A lawyer, Mr Kuek, instituted proceedings on his own behalf in relation to the cost of repairs to his motor vehicle. Kuek was unsuccessful in his Magistrates’ Court claim. He appealed to the Victorian Supreme Court, which dismissed his appeal. He then appealed to the Court of Appeal, again unsuccessfully.

The Court of Appeal ordered costs against Kuek. He sought a review of the costs order, and the costs were assessed and slightly minimised. He requested a further review of the costs order which was dismissed by Justice Beach.

True to form, Kuek also appealed Justice Beach’s decision which was upheld by the Court of Appeal. In September 2011 the Court of Appeal taxed the costs at $38,740.20 in favour of the defendant. Kuek supposedly filed a notice of application to review the costs order within the time limit stipulated in the Supreme Court Rules. However, the notice for review was not properly filed and served until March 2012, 161 days out of time.

The Supreme Court set aside the notice for review. Kuek appealed. The defendant also sought to have the notice for review struck out on the grounds that Kuek gave no reasonable explanation for filing the notice 161 days out of time, and that it had been prejudiced by the delay. It also argued that the notice for review had no real prospect of success, and that the Civil Procedure Act should be applied in this instance to support the setting aside of the notice.

Kyrou J examined the overarching purpose of the Civil Procedure Act which is to facilitate just, efficient, timely and cost-effective resolution of the real issues in dispute. The defendant submitted that Kuek had clearly breached his overarching obligations in acting un-cooperatively, prolonging the proceeding and inflating the costs of the proceeding by lodging numerous unsubstantiated appeals.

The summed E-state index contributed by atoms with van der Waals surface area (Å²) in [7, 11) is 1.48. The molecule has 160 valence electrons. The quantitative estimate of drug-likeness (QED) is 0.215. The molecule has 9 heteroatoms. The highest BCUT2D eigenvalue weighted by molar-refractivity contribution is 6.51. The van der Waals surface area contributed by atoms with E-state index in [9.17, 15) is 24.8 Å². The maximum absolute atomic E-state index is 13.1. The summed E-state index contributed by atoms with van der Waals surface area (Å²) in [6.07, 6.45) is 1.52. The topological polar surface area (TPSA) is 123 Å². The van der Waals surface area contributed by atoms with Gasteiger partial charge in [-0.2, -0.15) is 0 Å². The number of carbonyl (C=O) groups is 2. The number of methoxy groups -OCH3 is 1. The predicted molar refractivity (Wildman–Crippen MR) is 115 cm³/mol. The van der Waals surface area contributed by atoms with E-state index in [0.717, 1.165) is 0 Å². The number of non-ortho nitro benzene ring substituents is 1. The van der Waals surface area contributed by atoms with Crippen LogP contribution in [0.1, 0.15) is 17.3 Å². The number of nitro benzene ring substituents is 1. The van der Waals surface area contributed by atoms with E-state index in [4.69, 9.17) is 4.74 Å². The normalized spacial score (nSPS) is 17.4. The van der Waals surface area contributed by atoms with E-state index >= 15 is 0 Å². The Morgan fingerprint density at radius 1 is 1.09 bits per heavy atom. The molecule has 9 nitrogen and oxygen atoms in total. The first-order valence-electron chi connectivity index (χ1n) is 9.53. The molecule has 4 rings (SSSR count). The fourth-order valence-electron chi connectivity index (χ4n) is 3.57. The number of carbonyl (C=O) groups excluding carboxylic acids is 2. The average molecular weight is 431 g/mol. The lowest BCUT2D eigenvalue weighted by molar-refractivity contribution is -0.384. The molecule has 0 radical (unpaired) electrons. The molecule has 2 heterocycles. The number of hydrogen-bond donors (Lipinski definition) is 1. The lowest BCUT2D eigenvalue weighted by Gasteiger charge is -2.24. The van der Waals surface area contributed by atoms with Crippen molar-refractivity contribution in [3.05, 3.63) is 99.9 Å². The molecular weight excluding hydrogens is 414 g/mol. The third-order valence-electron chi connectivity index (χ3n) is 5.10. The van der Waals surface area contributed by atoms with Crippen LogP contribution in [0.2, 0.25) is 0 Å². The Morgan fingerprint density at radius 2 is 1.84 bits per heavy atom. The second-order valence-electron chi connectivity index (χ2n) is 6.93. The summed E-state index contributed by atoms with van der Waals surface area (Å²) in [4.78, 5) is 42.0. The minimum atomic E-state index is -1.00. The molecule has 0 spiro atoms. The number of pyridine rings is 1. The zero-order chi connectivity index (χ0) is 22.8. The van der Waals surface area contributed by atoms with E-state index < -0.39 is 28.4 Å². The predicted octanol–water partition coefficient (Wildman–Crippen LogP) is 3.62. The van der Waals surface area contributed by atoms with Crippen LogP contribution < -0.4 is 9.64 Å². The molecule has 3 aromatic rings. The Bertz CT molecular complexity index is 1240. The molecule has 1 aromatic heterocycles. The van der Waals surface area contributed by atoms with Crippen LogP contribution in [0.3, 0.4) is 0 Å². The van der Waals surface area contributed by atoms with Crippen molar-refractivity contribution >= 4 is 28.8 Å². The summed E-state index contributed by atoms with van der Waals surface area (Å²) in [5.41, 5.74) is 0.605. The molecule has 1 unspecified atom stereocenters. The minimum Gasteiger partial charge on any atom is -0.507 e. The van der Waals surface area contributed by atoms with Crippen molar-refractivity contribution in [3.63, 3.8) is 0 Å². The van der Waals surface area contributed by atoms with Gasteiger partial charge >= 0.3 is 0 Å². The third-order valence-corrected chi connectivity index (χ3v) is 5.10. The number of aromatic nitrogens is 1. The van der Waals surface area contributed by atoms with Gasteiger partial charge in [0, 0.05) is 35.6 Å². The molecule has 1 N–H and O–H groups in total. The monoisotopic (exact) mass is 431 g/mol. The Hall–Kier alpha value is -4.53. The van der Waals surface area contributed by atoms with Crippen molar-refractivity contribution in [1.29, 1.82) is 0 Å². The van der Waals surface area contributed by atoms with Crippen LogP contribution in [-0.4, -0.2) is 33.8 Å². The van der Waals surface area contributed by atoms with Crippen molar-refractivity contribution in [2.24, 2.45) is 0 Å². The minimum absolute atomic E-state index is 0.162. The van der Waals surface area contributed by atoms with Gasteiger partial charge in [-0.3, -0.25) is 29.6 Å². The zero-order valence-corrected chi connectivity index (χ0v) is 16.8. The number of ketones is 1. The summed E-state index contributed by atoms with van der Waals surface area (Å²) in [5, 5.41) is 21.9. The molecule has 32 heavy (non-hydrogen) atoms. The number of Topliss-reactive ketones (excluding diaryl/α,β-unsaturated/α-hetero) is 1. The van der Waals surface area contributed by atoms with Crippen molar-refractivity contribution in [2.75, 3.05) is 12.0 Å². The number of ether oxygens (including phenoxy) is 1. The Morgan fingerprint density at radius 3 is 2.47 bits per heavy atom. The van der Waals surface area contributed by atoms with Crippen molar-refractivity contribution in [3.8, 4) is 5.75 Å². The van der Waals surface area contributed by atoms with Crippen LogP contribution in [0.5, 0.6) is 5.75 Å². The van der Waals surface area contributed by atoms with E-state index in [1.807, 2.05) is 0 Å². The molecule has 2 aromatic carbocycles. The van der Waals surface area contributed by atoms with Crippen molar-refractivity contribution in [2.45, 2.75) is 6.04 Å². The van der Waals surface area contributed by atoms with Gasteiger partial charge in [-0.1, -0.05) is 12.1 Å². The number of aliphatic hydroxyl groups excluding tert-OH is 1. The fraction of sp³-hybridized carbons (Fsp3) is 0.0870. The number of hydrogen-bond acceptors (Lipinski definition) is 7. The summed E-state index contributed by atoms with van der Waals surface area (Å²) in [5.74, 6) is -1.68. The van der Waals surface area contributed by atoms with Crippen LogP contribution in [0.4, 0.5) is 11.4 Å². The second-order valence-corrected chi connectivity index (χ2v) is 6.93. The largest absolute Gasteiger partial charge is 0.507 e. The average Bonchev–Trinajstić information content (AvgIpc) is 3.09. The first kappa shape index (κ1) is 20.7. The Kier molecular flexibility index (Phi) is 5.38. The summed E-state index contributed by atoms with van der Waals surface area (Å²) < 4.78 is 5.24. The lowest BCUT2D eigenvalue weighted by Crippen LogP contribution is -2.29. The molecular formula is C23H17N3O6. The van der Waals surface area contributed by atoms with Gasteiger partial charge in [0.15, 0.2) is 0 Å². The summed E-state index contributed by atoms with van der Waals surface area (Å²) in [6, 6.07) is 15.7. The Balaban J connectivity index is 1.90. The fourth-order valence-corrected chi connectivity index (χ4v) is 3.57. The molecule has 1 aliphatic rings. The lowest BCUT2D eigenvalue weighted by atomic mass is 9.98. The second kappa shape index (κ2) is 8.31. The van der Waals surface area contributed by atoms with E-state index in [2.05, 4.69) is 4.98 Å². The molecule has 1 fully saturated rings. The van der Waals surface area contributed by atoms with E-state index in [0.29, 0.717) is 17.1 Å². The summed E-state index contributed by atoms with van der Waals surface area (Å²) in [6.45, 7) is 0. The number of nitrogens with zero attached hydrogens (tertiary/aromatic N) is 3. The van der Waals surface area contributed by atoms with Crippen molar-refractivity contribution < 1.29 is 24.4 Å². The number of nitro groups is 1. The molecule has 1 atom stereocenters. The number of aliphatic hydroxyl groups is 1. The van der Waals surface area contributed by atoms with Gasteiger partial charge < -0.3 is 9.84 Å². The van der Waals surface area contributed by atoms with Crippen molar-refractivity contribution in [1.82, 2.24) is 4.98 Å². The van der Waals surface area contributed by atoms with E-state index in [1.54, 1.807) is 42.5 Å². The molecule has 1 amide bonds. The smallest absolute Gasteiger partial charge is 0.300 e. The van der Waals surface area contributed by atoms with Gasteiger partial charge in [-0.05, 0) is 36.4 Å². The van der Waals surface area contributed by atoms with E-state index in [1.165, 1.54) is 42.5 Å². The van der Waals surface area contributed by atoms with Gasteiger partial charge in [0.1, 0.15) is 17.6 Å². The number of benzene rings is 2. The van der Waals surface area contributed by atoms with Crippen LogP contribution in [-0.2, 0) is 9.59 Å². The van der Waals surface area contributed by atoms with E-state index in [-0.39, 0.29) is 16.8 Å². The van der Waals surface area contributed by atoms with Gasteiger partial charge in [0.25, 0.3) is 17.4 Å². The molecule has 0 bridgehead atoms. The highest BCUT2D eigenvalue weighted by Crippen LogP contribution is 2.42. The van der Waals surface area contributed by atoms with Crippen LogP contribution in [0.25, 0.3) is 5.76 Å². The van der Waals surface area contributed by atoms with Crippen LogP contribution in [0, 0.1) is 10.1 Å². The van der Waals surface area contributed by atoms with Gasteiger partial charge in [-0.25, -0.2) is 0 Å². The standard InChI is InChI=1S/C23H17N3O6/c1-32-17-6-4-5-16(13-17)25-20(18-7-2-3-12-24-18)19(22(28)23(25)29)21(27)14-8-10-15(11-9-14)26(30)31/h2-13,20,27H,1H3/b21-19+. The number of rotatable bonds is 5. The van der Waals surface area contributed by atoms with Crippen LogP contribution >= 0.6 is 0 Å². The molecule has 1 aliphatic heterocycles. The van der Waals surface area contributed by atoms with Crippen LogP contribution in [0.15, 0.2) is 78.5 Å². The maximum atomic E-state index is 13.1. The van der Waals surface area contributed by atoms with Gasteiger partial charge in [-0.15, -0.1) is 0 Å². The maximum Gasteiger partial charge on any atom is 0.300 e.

Kuek’s barrister dismissed the Civil Procedure Act stating that it contained “generalities and rhetoric, and that it’s fundamental intent… is that justice be done”. Kyrou J rejected these comments and made it clear that the Act’s aim is to ensure that litigation is carried out in an efficient, timely and cost effective manner. The Act gives the Courts the power to limit rights of parties and make remedial orders should a party breach their statutory obligations.

Kyrou J dismissed the appeal and Kuek was, yet again, unsuccessful.

Kuek v Devlflan Pty Ltd [2012] VSC 571

The Civil Procedure Act should be taken seriously by litigants and solicitors. The Act should not be treated as ‘mere guidance’, and the Courts will apply the Act where a party’s conduct is being called into question.